I applied to exhibit in October 2022.

Fingers crossed.

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2022 Solo Show Application

I have applied to the Sunshine Community Arts Space for another solo show in 2022.

Here are some images that formed part of the application and potentially part of the exhibition.

The images form part of a larger archive and at one level are simply images I’ve always connected to, but not actually printed to exhibit in the past.

Like the last solo show in 2019, these prints will be small about 18 cms square. However this time I am not framing, just pinning, to the wall.

2 Friends on a location photography excursion in about 1990
Glen & Les near the You Yangs about 1990
Swamp under the Westgate Bridge about 1989
Swamp under the Westgate Bridge about 1989
Outside the National Gallery in Canberra, in about 1993
Outside the National Gallery in Canberra, in about 1993
A view from Melbourne looking east atop a skyscraper around 1990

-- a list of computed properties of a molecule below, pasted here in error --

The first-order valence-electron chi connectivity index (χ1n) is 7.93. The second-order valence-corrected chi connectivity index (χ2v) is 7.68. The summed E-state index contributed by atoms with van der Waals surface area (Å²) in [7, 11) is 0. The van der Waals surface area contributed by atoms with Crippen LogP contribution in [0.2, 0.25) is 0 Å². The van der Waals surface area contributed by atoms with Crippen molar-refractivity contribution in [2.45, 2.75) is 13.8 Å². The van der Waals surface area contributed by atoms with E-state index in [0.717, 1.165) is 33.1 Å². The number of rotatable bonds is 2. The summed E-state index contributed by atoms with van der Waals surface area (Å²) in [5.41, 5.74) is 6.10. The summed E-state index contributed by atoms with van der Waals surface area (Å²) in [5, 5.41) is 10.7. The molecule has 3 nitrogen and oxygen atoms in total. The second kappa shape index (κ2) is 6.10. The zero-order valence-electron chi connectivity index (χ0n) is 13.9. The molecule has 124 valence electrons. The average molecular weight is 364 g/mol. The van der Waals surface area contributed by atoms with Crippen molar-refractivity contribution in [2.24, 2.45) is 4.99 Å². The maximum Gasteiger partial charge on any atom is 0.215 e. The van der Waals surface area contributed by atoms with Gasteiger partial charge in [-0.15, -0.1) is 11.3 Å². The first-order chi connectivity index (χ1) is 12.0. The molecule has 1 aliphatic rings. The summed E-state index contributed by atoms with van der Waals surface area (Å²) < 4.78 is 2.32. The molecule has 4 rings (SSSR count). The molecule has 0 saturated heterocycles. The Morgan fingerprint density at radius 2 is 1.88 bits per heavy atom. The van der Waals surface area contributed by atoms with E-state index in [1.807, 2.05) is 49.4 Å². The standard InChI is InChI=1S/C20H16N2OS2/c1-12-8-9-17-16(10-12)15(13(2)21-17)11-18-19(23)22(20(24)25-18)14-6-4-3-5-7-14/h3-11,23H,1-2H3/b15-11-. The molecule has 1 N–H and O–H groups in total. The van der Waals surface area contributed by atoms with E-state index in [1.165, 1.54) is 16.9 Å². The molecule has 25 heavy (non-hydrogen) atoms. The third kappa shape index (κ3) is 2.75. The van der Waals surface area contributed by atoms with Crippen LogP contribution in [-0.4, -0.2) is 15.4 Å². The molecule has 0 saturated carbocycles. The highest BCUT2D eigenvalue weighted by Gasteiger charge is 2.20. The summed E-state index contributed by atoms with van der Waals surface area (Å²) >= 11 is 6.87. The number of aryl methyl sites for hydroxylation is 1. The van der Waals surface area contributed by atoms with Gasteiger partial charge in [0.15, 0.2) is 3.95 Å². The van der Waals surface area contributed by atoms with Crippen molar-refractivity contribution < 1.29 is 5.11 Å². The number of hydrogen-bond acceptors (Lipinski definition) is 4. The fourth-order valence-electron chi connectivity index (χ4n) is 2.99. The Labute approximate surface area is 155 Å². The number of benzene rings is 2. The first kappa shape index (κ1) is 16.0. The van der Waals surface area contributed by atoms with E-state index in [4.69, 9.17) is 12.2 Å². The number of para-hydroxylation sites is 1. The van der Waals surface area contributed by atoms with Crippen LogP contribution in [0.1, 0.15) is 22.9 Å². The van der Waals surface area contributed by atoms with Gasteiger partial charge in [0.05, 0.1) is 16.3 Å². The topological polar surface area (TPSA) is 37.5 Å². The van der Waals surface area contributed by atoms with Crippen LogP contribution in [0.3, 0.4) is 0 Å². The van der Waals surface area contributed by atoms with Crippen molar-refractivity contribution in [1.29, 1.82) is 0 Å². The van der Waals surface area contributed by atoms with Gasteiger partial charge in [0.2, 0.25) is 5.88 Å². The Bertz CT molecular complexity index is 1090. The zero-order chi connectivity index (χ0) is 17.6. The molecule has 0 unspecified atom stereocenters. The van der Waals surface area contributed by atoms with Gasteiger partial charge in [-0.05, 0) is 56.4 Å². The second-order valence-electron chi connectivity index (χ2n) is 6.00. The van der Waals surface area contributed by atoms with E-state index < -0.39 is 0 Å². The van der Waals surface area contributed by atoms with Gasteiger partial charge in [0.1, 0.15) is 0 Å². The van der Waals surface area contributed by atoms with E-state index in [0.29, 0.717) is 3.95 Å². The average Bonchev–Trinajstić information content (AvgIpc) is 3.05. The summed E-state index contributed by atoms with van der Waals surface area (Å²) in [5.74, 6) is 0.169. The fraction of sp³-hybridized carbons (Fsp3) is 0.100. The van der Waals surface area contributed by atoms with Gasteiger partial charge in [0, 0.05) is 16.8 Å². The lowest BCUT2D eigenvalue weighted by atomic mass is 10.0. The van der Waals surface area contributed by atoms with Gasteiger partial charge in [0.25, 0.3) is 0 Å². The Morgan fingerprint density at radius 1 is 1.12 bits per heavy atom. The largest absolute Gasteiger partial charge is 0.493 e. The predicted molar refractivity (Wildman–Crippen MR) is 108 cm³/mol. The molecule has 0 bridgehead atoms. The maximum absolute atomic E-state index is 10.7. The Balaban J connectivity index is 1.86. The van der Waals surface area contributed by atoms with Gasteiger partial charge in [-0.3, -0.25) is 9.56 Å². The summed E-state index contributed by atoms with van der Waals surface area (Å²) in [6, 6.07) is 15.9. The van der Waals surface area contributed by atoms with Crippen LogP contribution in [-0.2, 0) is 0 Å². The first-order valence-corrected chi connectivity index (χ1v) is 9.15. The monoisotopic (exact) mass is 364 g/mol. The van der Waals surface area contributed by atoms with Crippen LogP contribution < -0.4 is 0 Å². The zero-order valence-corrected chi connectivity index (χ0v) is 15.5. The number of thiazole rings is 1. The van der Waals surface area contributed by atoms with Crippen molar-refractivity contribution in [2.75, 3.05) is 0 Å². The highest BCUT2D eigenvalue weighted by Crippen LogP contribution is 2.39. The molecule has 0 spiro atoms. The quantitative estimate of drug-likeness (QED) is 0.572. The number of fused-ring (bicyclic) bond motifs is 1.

A view from Melbourne looking east atop a skyscraper around 1990

The work comes for a place that I have been situated in since the beginning of the pandemic. Relying mainly on my archives and my darkroom. I initially set out to make a small artist book, using contact printed negs. This process lead me to realise I could make a small solo show or two from the images I collated. All up I looked at over 539 medium format contact sheets from 1988 to 2021. The first edit for the book culled this down to about 80 images. This was too many for the book I had planned. The excess images may then make up several solo exhibitions.

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Reasons to be elsewhere #20210612

news photo by the guardian depicting Chinese mission staff face-off with police, London. Peter Johns, 1967
Chinese mission staff face-off with police, London. Peter Johns, 1967. Courtesy, Guardian News & Media Archive.

The Photographer’s Gallery in London is exhibiting parts of the Archive of The Guardian Newspaper to, “…delve into the legendary Guardian picture library, to explore photojournalism across the 20th Century and the various ways in which a liberal press employs images to elaborate themes such as feminism, nationalism, post-colonialism, racism, industrial relations, immigration, class and the climate crisis.”